Global financial market turmoil dents investor sentiment

 
Chris Papadopoullos
Follow Chris
CHINA-ECONOMY-GROWTH
These are tough times for investors, who are trying to navigate increasingly volatile markets (Source: Getty)

Investor sentiment has fallen to its second lowest level since July 2013, according to figures released this morning.

The Lloyds Bank Private Banking investor sentiment index, compiled from survey data, dropped to a score of 4.55 per cent this month. It was the lowest since September last year when a big rout in Chinese stocks sent shockwaves through global financial markets.

“Investors are feeling particularly gloomy at the moment, with asset class performance dropping off as we start 2016,” said Markus Stadlmann, chief investment officer at Lloyds Bank Private Banking.

Optimism on shares in the UK, Eurozone, US, Japan and in emerging markets all declined from December to January. Investor sentiment on UK corporate and government bonds – a type of loan – also fell, with only UK property and gold rising.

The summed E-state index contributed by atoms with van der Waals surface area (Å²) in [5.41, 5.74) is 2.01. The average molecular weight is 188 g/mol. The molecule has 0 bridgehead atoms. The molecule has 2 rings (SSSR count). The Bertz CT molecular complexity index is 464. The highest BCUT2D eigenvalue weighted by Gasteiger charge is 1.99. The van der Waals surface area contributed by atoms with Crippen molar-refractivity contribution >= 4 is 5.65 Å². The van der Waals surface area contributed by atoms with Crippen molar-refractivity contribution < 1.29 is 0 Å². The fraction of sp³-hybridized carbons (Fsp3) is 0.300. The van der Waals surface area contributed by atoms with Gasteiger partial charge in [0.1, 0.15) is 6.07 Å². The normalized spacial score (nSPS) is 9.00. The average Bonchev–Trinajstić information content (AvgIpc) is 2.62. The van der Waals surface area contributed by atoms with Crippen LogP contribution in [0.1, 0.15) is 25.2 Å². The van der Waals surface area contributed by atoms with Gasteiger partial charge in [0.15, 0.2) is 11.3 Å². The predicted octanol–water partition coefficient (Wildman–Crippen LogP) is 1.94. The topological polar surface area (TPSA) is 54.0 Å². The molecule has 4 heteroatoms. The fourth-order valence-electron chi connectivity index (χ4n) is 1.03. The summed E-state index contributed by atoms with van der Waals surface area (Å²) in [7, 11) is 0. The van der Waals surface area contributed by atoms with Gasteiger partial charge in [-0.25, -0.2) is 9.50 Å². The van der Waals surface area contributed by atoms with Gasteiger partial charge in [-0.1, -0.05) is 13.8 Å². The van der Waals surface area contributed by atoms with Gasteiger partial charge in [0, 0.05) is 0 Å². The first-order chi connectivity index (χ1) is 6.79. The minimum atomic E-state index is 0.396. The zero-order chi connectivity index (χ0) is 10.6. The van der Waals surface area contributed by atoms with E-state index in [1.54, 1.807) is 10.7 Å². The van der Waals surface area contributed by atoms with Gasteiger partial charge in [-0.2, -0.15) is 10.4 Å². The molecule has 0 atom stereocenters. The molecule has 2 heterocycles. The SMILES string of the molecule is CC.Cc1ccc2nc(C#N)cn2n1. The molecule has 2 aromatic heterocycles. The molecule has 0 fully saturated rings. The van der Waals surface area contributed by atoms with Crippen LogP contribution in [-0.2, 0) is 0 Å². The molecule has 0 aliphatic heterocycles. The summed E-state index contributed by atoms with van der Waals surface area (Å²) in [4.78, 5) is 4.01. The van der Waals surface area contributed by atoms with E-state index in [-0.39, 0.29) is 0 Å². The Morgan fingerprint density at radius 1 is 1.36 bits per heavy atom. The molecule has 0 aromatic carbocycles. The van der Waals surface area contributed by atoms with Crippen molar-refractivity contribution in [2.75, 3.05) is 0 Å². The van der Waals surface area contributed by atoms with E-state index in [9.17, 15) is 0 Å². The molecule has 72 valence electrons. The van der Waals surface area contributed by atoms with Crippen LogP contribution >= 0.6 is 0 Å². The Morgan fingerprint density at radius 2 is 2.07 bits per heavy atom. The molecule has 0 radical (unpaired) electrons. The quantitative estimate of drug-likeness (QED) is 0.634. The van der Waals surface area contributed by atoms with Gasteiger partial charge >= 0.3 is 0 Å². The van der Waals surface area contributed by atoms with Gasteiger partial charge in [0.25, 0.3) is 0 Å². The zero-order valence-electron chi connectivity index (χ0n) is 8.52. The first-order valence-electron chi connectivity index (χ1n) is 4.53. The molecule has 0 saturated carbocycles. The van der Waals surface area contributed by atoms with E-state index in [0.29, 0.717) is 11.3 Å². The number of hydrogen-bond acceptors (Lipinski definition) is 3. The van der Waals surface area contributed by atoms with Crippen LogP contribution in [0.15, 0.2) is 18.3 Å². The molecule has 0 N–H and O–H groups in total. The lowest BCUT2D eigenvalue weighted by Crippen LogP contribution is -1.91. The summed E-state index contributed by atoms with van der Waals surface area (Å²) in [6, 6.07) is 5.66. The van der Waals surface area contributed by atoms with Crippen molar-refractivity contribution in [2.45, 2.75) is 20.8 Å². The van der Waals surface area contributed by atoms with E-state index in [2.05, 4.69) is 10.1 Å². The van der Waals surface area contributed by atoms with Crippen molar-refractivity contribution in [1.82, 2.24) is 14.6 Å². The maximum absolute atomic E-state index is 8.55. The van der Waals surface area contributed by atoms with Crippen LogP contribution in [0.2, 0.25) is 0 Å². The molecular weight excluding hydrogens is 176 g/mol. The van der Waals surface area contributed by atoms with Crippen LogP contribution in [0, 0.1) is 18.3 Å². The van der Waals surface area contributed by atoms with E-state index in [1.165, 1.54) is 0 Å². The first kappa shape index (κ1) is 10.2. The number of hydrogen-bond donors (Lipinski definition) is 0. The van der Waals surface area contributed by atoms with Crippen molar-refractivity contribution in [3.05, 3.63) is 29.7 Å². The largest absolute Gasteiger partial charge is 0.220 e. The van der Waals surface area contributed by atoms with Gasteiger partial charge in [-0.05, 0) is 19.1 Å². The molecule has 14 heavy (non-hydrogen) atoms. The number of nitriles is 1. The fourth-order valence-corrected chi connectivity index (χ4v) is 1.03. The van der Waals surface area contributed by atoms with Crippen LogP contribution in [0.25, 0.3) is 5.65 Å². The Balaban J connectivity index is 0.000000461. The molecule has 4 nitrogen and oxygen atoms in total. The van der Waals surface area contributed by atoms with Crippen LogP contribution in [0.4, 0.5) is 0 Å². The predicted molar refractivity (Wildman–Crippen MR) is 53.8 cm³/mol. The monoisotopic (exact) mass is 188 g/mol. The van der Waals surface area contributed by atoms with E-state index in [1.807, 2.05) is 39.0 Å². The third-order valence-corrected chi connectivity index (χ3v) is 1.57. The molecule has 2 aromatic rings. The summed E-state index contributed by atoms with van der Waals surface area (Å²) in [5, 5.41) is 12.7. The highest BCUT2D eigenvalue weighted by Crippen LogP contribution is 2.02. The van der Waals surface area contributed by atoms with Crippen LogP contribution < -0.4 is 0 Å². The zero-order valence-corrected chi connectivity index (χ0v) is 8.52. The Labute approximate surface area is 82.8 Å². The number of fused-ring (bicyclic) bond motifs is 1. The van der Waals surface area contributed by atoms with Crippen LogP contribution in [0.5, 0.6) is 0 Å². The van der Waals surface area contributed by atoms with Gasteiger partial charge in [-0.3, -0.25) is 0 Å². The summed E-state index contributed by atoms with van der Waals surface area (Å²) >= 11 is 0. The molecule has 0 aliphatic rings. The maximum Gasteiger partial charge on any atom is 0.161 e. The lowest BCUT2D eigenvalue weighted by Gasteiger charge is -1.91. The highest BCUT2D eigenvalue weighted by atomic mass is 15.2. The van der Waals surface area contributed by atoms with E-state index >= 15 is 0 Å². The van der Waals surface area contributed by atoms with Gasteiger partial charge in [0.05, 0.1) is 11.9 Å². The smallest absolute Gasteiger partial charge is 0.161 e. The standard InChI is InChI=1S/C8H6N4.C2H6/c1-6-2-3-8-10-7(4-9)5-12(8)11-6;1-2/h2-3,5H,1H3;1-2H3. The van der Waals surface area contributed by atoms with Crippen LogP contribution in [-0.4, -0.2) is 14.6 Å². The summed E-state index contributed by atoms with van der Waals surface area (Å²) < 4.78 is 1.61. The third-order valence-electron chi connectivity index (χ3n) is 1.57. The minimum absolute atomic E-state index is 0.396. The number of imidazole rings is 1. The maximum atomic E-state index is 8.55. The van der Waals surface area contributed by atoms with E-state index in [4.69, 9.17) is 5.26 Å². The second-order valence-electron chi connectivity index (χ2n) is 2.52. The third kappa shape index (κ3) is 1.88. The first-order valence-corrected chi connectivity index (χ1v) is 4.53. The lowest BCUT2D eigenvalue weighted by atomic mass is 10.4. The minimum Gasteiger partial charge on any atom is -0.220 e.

Over the past month the actual market performance of all ten asset classes included in the survey dropped. Financial markets have been rocked by stock market falls in China. Concerns over slowing growth in the country has also hit commodity prices, with demand for many industrial commodities imported by China expected to fall.

“Given declining market performance and falling levels of sentiment, it is surprising to see sentiment towards bonds also falling. But, by sticking to familiar investments like property and gold; some investors might be missing the potential opportunity offered by lower risk fixed income assets such as bonds,” Stadlmann said.

In the last 12 months, the only asset classes covered by the survey toward which investor sentiment has risen has been UK property and Eurozone shares. The rise in optimism on UK property may be the result of ever-increasing house price growth, while Eurozone shares could have been lifted by the European Central Bank’s asset purchase programme, designed to inject cash into its economy.

Related articles